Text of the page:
Letter: Lots of homework

Dear Editor,

Homework in school.
Homework in Council.
Homework in life.

Information can be misconstrued, misunderstood, and misrepresented in its retelling. That is why I started attending village council meetings for myself. Last one was June 9, 2015. I did not know what to think when I heard about secret meetings, backstabbing, petitions. I believe there was a meeting last week of citizens about 8th and 9th Avenue residents who were and still are affected by sewage backup twice in Sept. 2014. This issue has not been resolved yet. Residents understandably want answers. Petitions – do they not arise out of a shared concern of many?

As far as comments about these meetings and the petition, if a person was not at the meetings how can they say there was backstabbing? And why the conflict of interest issue? Did no one establish ownership of the insurance company beforehand? Wouldn’t it have saved a lot of time that could have been spent on the “backlog of work”? The report by Nichols Applied Management does say “staff workloads are not excessive”.

Another comment – “Council has yet to identify a new set of priorities” – pertaining to what? A CAO job description? Why should the Village “adopt a CAO bylaw, adopt a policy and procedure for hiring, evaluating and terminating a CAO”? Is this not already defined as are positions of Mayor, Councillor, etc. If not – why not?

Also, should relationships among council be the priority and not the public who voted them in?
I am concerned for our village. What is council’s plan for enticing investors and businesses to bring us to a thriving, not dying, community?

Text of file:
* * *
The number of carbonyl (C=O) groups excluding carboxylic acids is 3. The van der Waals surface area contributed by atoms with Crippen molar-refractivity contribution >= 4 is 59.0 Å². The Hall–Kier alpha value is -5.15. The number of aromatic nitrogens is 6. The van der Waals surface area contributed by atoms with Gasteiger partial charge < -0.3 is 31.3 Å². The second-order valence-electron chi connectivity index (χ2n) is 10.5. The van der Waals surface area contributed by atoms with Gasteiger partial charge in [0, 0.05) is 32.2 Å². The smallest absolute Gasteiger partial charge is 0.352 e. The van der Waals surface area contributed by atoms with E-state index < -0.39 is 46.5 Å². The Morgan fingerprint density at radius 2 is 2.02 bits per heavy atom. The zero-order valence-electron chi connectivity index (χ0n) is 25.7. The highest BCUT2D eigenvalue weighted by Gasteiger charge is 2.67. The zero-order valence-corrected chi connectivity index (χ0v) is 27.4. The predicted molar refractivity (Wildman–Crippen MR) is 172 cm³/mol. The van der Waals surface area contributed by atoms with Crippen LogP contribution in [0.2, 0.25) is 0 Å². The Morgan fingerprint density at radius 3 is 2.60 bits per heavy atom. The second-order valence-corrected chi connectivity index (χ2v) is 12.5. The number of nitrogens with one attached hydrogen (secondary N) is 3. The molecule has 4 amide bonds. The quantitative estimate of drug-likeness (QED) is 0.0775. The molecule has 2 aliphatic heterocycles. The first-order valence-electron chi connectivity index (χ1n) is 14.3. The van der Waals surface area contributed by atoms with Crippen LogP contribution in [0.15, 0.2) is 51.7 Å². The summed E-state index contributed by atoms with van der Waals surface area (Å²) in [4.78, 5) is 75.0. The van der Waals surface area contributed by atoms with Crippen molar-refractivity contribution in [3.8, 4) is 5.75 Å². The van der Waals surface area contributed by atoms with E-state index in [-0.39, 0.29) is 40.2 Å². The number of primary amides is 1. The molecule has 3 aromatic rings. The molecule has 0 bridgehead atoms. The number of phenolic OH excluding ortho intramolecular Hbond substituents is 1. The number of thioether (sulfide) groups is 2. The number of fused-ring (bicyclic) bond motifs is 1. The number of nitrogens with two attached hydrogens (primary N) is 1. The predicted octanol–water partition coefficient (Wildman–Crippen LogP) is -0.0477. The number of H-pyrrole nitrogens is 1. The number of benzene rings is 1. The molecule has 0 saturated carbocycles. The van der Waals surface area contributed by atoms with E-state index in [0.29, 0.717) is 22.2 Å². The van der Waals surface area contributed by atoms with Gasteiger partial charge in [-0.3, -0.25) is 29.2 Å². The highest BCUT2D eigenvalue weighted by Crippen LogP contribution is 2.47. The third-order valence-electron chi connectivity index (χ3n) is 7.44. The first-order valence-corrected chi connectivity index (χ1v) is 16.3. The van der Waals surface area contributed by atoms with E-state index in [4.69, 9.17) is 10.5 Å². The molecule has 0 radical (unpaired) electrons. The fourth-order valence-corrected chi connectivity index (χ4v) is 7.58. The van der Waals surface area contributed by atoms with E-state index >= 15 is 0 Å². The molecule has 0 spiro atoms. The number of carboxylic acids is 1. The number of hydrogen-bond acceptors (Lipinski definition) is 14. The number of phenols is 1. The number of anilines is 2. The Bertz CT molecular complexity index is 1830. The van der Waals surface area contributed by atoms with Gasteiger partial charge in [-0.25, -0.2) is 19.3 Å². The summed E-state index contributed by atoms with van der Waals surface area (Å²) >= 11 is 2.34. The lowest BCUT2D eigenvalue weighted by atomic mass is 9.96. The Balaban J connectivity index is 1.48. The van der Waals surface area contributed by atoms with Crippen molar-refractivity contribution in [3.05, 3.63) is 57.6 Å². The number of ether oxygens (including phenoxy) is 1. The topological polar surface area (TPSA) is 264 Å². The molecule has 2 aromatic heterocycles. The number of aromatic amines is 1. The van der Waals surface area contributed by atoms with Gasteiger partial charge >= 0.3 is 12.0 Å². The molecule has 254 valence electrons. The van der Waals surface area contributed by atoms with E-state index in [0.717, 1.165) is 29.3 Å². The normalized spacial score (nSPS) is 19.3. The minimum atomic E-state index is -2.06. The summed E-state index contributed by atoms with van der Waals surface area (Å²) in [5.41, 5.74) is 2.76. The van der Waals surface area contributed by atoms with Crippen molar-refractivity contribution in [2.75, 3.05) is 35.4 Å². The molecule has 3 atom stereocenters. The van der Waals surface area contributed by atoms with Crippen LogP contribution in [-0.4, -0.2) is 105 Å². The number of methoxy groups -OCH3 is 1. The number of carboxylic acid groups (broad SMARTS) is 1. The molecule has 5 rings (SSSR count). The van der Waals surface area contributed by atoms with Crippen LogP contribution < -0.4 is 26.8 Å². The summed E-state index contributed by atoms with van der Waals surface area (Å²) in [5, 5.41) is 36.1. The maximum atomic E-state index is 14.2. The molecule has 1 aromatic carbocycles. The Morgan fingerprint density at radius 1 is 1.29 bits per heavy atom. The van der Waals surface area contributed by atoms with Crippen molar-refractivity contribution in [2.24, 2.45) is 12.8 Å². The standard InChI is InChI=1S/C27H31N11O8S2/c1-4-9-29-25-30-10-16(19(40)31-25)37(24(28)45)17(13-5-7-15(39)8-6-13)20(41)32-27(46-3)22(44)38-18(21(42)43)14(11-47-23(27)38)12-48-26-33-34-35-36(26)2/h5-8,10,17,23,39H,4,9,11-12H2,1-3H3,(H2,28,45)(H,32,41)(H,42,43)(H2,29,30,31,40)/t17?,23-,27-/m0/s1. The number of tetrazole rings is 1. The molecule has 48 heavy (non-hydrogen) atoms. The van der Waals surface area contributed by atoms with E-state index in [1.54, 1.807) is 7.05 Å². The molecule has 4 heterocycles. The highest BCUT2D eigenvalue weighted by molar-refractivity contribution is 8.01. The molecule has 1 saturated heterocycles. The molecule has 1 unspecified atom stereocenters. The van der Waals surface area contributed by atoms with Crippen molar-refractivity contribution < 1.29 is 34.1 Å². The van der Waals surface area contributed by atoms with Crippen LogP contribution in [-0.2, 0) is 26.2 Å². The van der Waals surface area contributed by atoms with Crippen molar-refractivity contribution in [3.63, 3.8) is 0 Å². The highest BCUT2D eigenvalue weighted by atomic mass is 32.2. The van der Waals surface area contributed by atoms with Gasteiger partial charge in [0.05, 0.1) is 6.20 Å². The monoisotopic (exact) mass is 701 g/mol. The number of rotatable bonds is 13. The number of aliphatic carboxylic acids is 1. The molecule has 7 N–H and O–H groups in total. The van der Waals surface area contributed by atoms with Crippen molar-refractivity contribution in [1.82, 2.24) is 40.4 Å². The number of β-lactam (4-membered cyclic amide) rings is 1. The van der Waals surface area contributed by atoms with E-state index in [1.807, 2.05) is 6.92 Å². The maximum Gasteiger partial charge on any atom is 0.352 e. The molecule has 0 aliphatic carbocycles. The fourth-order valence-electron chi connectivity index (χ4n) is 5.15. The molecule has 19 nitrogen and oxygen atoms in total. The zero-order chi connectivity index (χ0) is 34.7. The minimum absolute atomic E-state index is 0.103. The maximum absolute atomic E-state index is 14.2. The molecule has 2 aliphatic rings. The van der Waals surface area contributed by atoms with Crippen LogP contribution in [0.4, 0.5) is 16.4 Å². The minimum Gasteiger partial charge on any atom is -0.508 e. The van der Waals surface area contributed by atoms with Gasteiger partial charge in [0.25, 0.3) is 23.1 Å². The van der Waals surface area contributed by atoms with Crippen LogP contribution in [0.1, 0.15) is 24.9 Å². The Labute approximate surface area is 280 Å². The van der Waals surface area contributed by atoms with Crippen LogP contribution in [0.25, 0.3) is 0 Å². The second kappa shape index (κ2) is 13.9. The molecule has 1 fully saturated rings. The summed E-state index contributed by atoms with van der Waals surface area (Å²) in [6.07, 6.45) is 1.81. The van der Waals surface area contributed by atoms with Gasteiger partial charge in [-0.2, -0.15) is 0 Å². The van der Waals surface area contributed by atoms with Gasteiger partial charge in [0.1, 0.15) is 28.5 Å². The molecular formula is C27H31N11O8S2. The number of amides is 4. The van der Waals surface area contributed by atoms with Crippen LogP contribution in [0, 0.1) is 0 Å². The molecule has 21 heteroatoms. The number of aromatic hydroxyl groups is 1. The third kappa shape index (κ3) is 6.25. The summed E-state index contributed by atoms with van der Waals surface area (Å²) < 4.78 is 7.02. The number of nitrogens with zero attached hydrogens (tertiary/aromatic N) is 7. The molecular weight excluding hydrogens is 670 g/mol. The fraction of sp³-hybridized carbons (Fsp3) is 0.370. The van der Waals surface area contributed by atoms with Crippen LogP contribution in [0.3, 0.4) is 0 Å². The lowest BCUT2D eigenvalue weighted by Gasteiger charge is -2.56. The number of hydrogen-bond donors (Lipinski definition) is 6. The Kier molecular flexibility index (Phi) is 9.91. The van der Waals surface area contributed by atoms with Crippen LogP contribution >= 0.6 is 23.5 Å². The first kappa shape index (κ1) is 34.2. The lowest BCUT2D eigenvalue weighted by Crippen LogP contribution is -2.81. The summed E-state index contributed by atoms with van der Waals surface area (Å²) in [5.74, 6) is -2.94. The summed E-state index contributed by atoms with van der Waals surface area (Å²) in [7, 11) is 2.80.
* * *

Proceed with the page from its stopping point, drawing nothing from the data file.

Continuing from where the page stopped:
Comment from the editorial of the Rocky Mountain Goat, June 10th issue – does the report say administration is spending considerable time trying to ensure council members are working within the legalities of the community charter? Why is this an issue? Shouldn’t they be anyway?

The report says, “many CAO’s have very different qualifications, and some have done incredibly well with no formal qualifications.” What is this statement in aid of? Just words? How can a job be posted without a description of duties and qualifications required? Are there no guidelines within the Provincial Charter for a CAO? If not, what happens if there are concerns of performance? Is it council’s place to do job descriptions? What is meant by professional growth?

Oh, so many questions and so much homework to do!

Respectfully,
Eveline Kolida
Valemount

Editor’s note: The full report from the consultant says in section 3.3 the suboptimal relationship which currently exists between Council and the incumbent CAO is a significant concern because it is already compromising administration’s capacity to deliver municipal programs and services. It says “a significant amount of administrative time is being devoted to ensuring that Members of Council are working within the legalities of the Community Charter.” I agree that is part of administration’s job. But I don’t know why it should take “significant” time, unless Council is arguing with their staff. My point in mentioning the variety of qualifications was to say that sometimes it’s not simply about qualifications, but I agree with you Eveline – if minimum qualifications are required, they should be in the job posting. But if someone was hired based on other criteria, as often happens, a professional development plan can be worked out where the employee can achieve the minimum requirements. Thank you for all of your questions Eveline, I have many of the same questions myself.

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